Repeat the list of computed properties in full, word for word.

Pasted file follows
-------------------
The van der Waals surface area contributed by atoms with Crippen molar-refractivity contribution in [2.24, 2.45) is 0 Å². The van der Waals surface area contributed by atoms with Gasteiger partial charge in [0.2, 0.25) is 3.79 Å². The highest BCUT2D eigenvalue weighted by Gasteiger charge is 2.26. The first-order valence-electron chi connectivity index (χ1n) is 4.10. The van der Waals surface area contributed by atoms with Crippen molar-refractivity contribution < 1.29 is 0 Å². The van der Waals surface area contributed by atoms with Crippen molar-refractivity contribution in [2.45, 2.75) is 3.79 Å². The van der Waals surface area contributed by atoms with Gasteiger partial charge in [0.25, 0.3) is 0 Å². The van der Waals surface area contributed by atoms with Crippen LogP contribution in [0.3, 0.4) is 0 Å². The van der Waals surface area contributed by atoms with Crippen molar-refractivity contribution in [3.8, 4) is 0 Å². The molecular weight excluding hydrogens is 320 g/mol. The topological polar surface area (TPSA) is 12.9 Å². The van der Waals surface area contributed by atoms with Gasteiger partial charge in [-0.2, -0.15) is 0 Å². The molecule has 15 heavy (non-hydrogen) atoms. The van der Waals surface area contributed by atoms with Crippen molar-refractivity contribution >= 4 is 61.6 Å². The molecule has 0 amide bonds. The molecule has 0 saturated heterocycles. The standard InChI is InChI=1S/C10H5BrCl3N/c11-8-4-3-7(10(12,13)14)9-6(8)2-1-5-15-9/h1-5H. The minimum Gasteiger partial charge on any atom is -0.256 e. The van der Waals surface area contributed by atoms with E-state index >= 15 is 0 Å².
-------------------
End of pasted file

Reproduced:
The van der Waals surface area contributed by atoms with Crippen molar-refractivity contribution in [2.24, 2.45) is 0 Å². The van der Waals surface area contributed by atoms with Gasteiger partial charge in [0.2, 0.25) is 3.79 Å². The highest BCUT2D eigenvalue weighted by Gasteiger charge is 2.26. The first-order valence-electron chi connectivity index (χ1n) is 4.10. The van der Waals surface area contributed by atoms with Crippen molar-refractivity contribution < 1.29 is 0 Å². The van der Waals surface area contributed by atoms with Crippen molar-refractivity contribution in [2.45, 2.75) is 3.79 Å². The van der Waals surface area contributed by atoms with Gasteiger partial charge in [0.25, 0.3) is 0 Å². The van der Waals surface area contributed by atoms with Crippen LogP contribution in [0.3, 0.4) is 0 Å². The van der Waals surface area contributed by atoms with Crippen molar-refractivity contribution in [3.8, 4) is 0 Å². The molecular weight excluding hydrogens is 320 g/mol. The topological polar surface area (TPSA) is 12.9 Å². The van der Waals surface area contributed by atoms with Gasteiger partial charge in [-0.2, -0.15) is 0 Å². The molecule has 15 heavy (non-hydrogen) atoms. The van der Waals surface area contributed by atoms with Crippen molar-refractivity contribution >= 4 is 61.6 Å². The molecule has 0 amide bonds. The molecule has 0 saturated heterocycles. The standard InChI is InChI=1S/C10H5BrCl3N/c11-8-4-3-7(10(12,13)14)9-6(8)2-1-5-15-9/h1-5H. The minimum Gasteiger partial charge on any atom is -0.256 e. The van der Waals surface area contributed by atoms with E-state index >= 15 is 0 Å².